Author(s): Osugi T, Ikemoto M, Taniura H, Miki N
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Abstract Morphine and ethanol drugs known to develop tolerance and dependence, induce changes in the adenylate cyclase system. Morphine inhibits the adenylate cyclase activity in NG108-15 cells and causes increases in adenylate cyclase synthesis and the down-regulation of opiate receptors in cells treated for several days. Chronic exposure of NG108-15 cells to ethanol also causes a decrease in the mRNA of the GTP-binding protein (Gs). These observations suggest the possibility that a group of genes is expressed in response to morphine or ethanol during the acquisition of tolerance and dependence. Recently, it has been reported that cAMP regulates a number of genes through a cAMP response element (CRE) in their promotor regions and that nuclear CRE-binding proteins bind specifically to the CRE to stimulate the transcription of cAMP-responsive genes. The gel shift assay with a single stranded oligo-DNA of CRE in a somatostatin promotor region was employed to examine the possibility of transcriptional regulation of cAMP-inducible genes by chronic morphine or ethanol treatment of NG108-15 cells. When the nuclear proteins from the cells treated with morphine or ethanol for several days were provided for the assay, the amounts of DNA-protein complex were decreased. The decreased complexes were recovered by 1-2 days after morphine withdrawal. The nuclear proteins were purified partially by a combination of chromatography on Q-Sepharose, Sephacryl S-300 and DNA affinity-Sepharose. Changes in CRE-binding proteins from the cells treated chronically with morphine or ethanol suggest that these drugs can modulate the expression of cAMP-inducible genes through which tolerance and dependence may develop.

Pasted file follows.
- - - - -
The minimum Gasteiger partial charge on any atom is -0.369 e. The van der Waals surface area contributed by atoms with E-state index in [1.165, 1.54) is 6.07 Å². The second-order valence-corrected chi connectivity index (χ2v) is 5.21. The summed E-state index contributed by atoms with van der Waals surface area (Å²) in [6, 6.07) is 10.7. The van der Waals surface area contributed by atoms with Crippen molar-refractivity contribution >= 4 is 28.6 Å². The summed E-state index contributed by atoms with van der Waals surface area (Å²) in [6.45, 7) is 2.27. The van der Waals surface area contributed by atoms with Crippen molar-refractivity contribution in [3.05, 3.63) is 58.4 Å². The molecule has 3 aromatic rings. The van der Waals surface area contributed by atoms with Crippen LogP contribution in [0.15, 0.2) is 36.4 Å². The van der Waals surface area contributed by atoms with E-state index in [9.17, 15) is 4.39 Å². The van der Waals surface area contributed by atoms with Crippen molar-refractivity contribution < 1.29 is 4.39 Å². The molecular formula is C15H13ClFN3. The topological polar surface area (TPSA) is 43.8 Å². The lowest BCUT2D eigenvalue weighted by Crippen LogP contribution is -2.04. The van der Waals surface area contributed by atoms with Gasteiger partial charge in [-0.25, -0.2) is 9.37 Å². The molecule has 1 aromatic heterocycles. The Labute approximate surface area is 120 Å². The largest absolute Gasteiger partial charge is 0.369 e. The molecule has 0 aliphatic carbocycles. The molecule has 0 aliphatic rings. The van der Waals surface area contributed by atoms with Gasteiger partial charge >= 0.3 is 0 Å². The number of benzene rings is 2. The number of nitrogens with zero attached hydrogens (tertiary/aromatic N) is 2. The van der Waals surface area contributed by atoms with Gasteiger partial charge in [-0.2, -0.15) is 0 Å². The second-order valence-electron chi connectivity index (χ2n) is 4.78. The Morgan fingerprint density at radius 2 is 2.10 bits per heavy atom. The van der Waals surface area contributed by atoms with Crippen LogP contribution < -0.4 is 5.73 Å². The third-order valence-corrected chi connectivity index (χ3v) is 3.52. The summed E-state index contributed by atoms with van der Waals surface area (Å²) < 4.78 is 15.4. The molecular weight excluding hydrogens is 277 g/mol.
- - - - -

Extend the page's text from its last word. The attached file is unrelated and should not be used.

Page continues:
This article was published in Nihon Yakurigaku Zasshi
and referenced in Journal of Bioequivalence & Bioavailability